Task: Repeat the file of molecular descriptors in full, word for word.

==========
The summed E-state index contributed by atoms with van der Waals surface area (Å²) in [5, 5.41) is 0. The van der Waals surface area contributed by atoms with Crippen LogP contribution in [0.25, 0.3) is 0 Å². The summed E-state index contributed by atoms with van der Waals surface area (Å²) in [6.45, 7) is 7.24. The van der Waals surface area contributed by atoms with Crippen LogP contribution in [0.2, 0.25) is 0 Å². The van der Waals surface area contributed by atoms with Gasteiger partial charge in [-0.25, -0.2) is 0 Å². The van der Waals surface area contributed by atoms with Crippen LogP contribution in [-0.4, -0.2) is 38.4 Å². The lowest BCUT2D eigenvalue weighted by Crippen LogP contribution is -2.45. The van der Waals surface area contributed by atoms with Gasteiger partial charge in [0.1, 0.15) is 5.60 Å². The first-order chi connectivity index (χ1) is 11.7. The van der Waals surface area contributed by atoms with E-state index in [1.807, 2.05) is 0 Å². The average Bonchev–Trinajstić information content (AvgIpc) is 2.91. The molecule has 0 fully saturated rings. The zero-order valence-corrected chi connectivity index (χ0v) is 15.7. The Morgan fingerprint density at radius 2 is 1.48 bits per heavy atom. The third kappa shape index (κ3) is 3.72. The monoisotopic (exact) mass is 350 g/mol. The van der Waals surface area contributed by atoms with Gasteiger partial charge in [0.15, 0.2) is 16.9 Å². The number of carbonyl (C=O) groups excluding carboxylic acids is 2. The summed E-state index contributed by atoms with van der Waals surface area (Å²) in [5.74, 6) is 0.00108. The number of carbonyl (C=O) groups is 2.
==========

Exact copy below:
The summed E-state index contributed by atoms with van der Waals surface area (Å²) in [5, 5.41) is 0. The van der Waals surface area contributed by atoms with Crippen LogP contribution in [0.25, 0.3) is 0 Å². The summed E-state index contributed by atoms with van der Waals surface area (Å²) in [6.45, 7) is 7.24. The van der Waals surface area contributed by atoms with Crippen LogP contribution in [0.2, 0.25) is 0 Å². The van der Waals surface area contributed by atoms with Gasteiger partial charge in [-0.25, -0.2) is 0 Å². The van der Waals surface area contributed by atoms with Crippen LogP contribution in [-0.4, -0.2) is 38.4 Å². The lowest BCUT2D eigenvalue weighted by Crippen LogP contribution is -2.45. The van der Waals surface area contributed by atoms with Gasteiger partial charge in [0.1, 0.15) is 5.60 Å². The first-order chi connectivity index (χ1) is 11.7. The van der Waals surface area contributed by atoms with E-state index in [1.807, 2.05) is 0 Å². The average Bonchev–Trinajstić information content (AvgIpc) is 2.91. The molecule has 0 fully saturated rings. The zero-order valence-corrected chi connectivity index (χ0v) is 15.7. The Morgan fingerprint density at radius 2 is 1.48 bits per heavy atom. The third kappa shape index (κ3) is 3.72. The monoisotopic (exact) mass is 350 g/mol. The van der Waals surface area contributed by atoms with Gasteiger partial charge in [0.15, 0.2) is 16.9 Å². The number of carbonyl (C=O) groups excluding carboxylic acids is 2. The summed E-state index contributed by atoms with van der Waals surface area (Å²) in [5.74, 6) is 0.00108. The number of carbonyl (C=O) groups is 2.